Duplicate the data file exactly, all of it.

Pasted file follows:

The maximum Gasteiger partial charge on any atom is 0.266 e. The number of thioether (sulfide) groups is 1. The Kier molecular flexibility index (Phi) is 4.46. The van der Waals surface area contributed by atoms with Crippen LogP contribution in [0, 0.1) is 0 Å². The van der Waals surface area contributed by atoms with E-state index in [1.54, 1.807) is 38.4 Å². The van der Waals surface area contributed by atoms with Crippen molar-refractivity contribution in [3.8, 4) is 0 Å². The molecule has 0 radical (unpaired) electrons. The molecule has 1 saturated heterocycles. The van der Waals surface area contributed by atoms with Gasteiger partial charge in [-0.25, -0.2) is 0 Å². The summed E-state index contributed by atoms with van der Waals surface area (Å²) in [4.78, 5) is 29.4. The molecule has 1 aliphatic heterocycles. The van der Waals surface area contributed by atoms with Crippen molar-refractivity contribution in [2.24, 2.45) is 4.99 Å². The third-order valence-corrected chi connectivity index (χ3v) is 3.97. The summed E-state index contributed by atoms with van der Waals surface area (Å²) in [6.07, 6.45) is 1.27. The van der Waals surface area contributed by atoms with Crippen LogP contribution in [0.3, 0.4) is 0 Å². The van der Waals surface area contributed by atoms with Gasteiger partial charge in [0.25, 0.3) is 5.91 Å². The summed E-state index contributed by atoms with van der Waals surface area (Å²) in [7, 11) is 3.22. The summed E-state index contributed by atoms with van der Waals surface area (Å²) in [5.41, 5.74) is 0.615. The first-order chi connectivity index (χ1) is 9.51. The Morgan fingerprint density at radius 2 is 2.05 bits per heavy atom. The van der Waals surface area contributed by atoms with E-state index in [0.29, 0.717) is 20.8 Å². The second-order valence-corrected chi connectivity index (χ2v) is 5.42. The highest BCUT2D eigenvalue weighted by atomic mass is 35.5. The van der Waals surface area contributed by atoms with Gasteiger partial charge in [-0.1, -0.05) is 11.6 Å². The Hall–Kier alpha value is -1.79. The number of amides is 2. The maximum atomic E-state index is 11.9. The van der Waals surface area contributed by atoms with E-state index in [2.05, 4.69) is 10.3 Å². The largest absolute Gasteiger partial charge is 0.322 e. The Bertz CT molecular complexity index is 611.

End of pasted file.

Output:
The maximum Gasteiger partial charge on any atom is 0.266 e. The number of thioether (sulfide) groups is 1. The Kier molecular flexibility index (Phi) is 4.46. The van der Waals surface area contributed by atoms with Crippen LogP contribution in [0, 0.1) is 0 Å². The van der Waals surface area contributed by atoms with E-state index in [1.54, 1.807) is 38.4 Å². The van der Waals surface area contributed by atoms with Crippen molar-refractivity contribution in [3.8, 4) is 0 Å². The molecule has 0 radical (unpaired) electrons. The molecule has 1 saturated heterocycles. The van der Waals surface area contributed by atoms with Gasteiger partial charge in [-0.25, -0.2) is 0 Å². The summed E-state index contributed by atoms with van der Waals surface area (Å²) in [4.78, 5) is 29.4. The molecule has 1 aliphatic heterocycles. The van der Waals surface area contributed by atoms with Crippen molar-refractivity contribution in [2.24, 2.45) is 4.99 Å². The third-order valence-corrected chi connectivity index (χ3v) is 3.97. The summed E-state index contributed by atoms with van der Waals surface area (Å²) in [6.07, 6.45) is 1.27. The van der Waals surface area contributed by atoms with Crippen LogP contribution in [0.3, 0.4) is 0 Å². The van der Waals surface area contributed by atoms with Gasteiger partial charge in [0.25, 0.3) is 5.91 Å². The summed E-state index contributed by atoms with van der Waals surface area (Å²) in [7, 11) is 3.22. The summed E-state index contributed by atoms with van der Waals surface area (Å²) in [5.41, 5.74) is 0.615. The first-order chi connectivity index (χ1) is 9.51. The Morgan fingerprint density at radius 2 is 2.05 bits per heavy atom. The van der Waals surface area contributed by atoms with E-state index in [0.29, 0.717) is 20.8 Å². The second-order valence-corrected chi connectivity index (χ2v) is 5.42. The highest BCUT2D eigenvalue weighted by atomic mass is 35.5. The van der Waals surface area contributed by atoms with Gasteiger partial charge in [-0.1, -0.05) is 11.6 Å². The Hall–Kier alpha value is -1.79. The number of amides is 2. The maximum atomic E-state index is 11.9. The van der Waals surface area contributed by atoms with E-state index in [2.05, 4.69) is 10.3 Å². The largest absolute Gasteiger partial charge is 0.322 e. The Bertz CT molecular complexity index is 611.